The Apostles

Does anyone know of a link where I can find biographies of the Apostles. Namely what they did and where they went after the death of Christ?

Is it so that St Peter originally founded the Christian Church in Antioch before going to Rome?


You might start with the free online Catholic Encyclopedia. There should be a pretty meaty entry on every Apostle.

Catholic Online has a biography of St. Peter and may likely have other Apostles listed.

Probably not. Paul seems to have already firmly established the Church in Antioch by the time Peter got there (and Paul had a bit of a dust-up with Peter - Gal 2:11-14). Later (Ninth Century) documents say that Peter served as Bishop of Antioch for some years before going to Rome, and even that Peter was the first Patriarch of Antioch (Paul was a transient Bishop, so he would not have been Patriarch).

It is likely that Peter served in some capacity as Bishop in Antioch before he went to Rome (and he probably left his family there), but the historic details are sketchy.

HI David: I am not so sure as I think that peter when he left Jerusalem and went to Antoich am thinking it was before Paul was there since it seems Peter left for there about late 30’s or early 40’s

Actually, according to Paul, it seems there was already a Christian Church in Antioch even before Paul arrived:

Then after three years, I went up to Jerusalem to get acquainted with Cephas and stayed with him fifteen days. I saw none of the other apostles—only James, the Lord’s brother. I assure you before God that what I am writing you is no lie.

Then I went to Syria and Cilicia. I was personally unknown to the churches of Judea that are in Christ. They only heard the report: “The man who formerly persecuted us is now preaching the faith he once tried to destroy.”[Gal 1:18-23]

So Paul left Peter in Jerusalem and went to Syria (where Antioch was), where there were already “churches of Judea that are in Christ” but Paul was known only by reputation.

Paul later says,

When Cephas came to Antioch, I opposed him to his face. [Gal 2:11].

This English text implies that Paul was already there when Peter came (otherwise the normal use would be, “When I went to Antioch, I opposed Cephas to his face.”) I may be getting more context from the English text than was originally implied. But, besides that, the chronology of the Epistle recounts Paul’s arrival before it recounts Peter’s arrival.

Furthermore, the reason Paul confronted Peter was:

For before certain men came from James, he used to eat with the Gentiles. But when they arrived, he began to draw back and separate himself from the Gentiles because he was afraid of those who belonged to the circumcision group. [Gal 1:12]

So Paul went to Antioch, where there was already a Christian community, then Peter joined them. But, then, James sent some Jews who subscribed to the idea that gentiles had to be circumcised (this was the first real dispute among Christians). So the church at Antioch apparently had many Gentiles and not many Jews (before the delegation from James showed up). This further suggests that Paul was active there before Peter, since Paul preached to the Gentiles and Peter preached to the Jews.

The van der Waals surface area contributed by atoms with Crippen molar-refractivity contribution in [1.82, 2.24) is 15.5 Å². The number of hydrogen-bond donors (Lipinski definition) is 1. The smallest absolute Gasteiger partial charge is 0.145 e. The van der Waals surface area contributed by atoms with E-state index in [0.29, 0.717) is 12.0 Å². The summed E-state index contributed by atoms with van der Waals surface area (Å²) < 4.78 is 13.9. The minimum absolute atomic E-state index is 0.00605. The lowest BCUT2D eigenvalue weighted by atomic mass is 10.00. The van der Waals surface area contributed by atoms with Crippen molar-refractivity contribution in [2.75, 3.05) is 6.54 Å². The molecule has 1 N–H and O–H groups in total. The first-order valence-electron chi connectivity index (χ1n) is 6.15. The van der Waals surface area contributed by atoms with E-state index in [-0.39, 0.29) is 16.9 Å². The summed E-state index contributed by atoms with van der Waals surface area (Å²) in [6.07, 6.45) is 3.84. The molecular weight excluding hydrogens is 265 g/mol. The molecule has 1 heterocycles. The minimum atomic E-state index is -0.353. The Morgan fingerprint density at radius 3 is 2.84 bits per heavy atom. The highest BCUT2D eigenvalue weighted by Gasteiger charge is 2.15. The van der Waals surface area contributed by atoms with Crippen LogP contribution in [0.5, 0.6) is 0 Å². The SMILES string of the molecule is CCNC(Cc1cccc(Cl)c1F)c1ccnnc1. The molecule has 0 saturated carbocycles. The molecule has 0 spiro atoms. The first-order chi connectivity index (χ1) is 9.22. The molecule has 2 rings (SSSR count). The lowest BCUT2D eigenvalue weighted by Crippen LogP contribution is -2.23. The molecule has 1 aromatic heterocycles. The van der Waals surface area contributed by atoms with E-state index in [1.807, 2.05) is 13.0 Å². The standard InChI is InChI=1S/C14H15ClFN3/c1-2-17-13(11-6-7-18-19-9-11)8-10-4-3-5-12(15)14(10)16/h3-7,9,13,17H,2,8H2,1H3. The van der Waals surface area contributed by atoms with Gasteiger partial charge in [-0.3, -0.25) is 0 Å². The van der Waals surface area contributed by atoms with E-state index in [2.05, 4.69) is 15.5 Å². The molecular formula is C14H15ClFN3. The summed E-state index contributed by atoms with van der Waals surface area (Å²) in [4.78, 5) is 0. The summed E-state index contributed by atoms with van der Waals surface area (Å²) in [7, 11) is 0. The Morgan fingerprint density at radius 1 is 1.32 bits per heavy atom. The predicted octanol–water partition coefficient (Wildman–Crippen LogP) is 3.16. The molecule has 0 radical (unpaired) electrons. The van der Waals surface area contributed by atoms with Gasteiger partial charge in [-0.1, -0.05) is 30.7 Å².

If Peter established the Church at Antioch, and Galatians is correct, then Peter must have established it very early on and returned to Jerusalem (before Paul arrived there). If other historical accounts are correct, Peter later returned to Antioch and served as its Bishop.

Hi David: yes, there were Christians living in Antioch when Paul got there. I am thinking that when Peter escaped from prison he went to Antioch, but think he came back to Jerusalem from time to time so when Paul came to Jerusalem Peter was there. Peter went back to Antioch where Paul told him off for listening to the Jew who supposedly came from James and Peter decided not to eat with the Gentiles. I also think if memory severs me correctly Peter went to Jerusalem long before Paul started preaching.

Eusebius wrote in “The Chronicle” (Ad An Dom 42), that Peter, after establishing the Church in Antioch, went to Rome where he remained as Bishop of Rome for 25 years. We know from other early writings that Peter was crucified upside down in Rome in 67 A.D… That date, minus 25 years would put him in Rome in the year 42, during the reign of Claudius

The importance of the testimony of the Greek historian Eusebius (born A.D. 260) – who so clearly, in his “Chronicle” and “Ecclesiastical History,” asserts the Roman Episcopacy of St. Peter – can only be duly appreciated by those who consider the vast number of works by much earlier authors (most of which have long been lost) to which he had access, and of which he made use in compiling the works above mentioned.’

Thank you

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